Keeping all these stats in mind will help you better understand why high-risk insurance costs can be so high. Even with a higher national average, the cost of insurance will depend on the individual driver.

Speeding tickets can result in higher insurance rates. It will depend on how fast you were going and how many you have accumulated in the past. Speeding is the leading cause of accidents and insurance claims, so this results in a higher premium. If you have recently received a speeding ticket you feel was not deserved, call Hochman Goldin, Miami traffic ticket lawyer for help.

Car accidents will also raise your insurance costs. Fender benders, causing pedestrian and cyclist injury, and other property (auto or otherwise) damages will undoubtedly cause your premium to rise. The severity of the accident will determine by how much, along with your previous driving history.

Traffic accidents and other tickets on your record will cause your insurance costs to rise. If you have recently been in an accident or received a significant traffic violation that has landed on your record, a Miami expungement attorney can help you remove them, giving you the potential to have a lower insurance cost and clean criminal record.

What SR-22 Insurance Means for Florida Drivers

Screen Shot 2021-05-07 at 4.51.19 PMIf you have been convicted of driving violations such as DUIs and driving without insurance, you may be required to purchase SR-22 or FR-44 insurance in order to reinstate your license.

SR-22 insurance is filing for proof of coverage, which your insurer will send to the state DMV to prove you have liability insurance as required by the state of Florida. This will cost exponentially more than other types of auto insurance. This is because you have been identified as a high-risk driver, or because you were required to obtain filing originally (in the case of driving without insurance).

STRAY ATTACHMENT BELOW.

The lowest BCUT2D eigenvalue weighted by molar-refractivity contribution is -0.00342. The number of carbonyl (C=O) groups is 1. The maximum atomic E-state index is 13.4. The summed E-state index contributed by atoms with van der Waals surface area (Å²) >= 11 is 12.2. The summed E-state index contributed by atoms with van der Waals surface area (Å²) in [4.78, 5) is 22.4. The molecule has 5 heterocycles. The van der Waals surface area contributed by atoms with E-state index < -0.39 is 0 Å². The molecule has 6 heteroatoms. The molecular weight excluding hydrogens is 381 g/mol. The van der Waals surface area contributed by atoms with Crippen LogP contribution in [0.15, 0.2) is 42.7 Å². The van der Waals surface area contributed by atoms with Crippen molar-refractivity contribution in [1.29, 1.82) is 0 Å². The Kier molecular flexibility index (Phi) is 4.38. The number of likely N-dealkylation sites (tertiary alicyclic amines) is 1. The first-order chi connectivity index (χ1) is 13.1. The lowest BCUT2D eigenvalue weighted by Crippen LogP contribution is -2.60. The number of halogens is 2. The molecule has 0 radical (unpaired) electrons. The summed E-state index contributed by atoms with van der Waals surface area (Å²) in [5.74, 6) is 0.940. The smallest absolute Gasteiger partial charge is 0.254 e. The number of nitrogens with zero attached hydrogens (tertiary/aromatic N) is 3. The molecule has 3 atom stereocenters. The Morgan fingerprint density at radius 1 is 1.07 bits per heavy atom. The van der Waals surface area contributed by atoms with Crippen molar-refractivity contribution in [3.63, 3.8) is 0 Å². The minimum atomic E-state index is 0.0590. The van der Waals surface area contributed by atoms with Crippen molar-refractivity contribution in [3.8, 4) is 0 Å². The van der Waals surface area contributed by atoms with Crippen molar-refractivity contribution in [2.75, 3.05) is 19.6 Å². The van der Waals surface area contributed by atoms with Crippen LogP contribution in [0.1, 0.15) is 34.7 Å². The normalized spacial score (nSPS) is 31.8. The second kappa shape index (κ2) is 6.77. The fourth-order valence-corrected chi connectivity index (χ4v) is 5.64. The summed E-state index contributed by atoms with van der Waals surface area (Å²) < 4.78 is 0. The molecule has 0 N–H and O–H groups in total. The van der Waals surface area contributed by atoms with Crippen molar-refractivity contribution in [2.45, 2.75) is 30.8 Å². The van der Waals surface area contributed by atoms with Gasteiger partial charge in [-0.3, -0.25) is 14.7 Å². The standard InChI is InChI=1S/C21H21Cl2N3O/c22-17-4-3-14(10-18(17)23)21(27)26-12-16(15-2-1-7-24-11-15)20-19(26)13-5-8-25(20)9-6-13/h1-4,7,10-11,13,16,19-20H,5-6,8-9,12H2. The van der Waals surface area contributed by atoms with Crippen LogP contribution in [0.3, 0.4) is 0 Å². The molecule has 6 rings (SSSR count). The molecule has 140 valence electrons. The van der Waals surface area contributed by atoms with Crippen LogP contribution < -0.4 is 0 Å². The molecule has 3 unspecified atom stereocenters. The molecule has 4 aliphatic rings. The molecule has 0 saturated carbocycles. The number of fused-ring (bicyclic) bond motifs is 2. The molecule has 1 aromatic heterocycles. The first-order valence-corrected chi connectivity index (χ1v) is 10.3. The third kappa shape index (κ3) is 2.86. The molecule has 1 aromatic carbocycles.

FR-44 insurance is costly because of the severity of DUI convictions and higher liability insurance requirements.

If you’ve been deemed a high-risk driver by the state of Florida, your license may be suspended and you may be required to get SR-22 insurance to be able to drive legally again.

It’s important to note that this type of insurance is not separate auto insurance, but an insurance policy for automobiles and motorcycles that has an SR-22 endorsement attached. Due to this, you must purchase a policy that meets the state of Florida’s required insurance liability limits, and have the insurer submit an SR-22 for you.

This update is brought to you by the Miami traffic ticket lawyer team of Hochman & Goldin, P.A. We can assist you with criminal traffic violations and are ready to answer your questions. Please call 305-515-5284 to speak with a Miami Expungement Attorney today.

This information is provided for educational or informational purposes only and should not be construed as legal advice. The information is not provided in the course of an attorney-client relationship and is not intended to substitute for legal advice.

Texting While Driving Law Sees Possible Enforcement Difficulties

people-2599458_1280Back in 2019, Florida Governor Ron DeSantis signed a law upgrading texting while driving from a secondary into a primary offense, carrying with it a fine of $30 for first-time offenders and incrementally getting larger on subsequent offenses. Before the change, a law enforcement officer had to stop a driver for a different reason before the driver could be charged with texting while driving.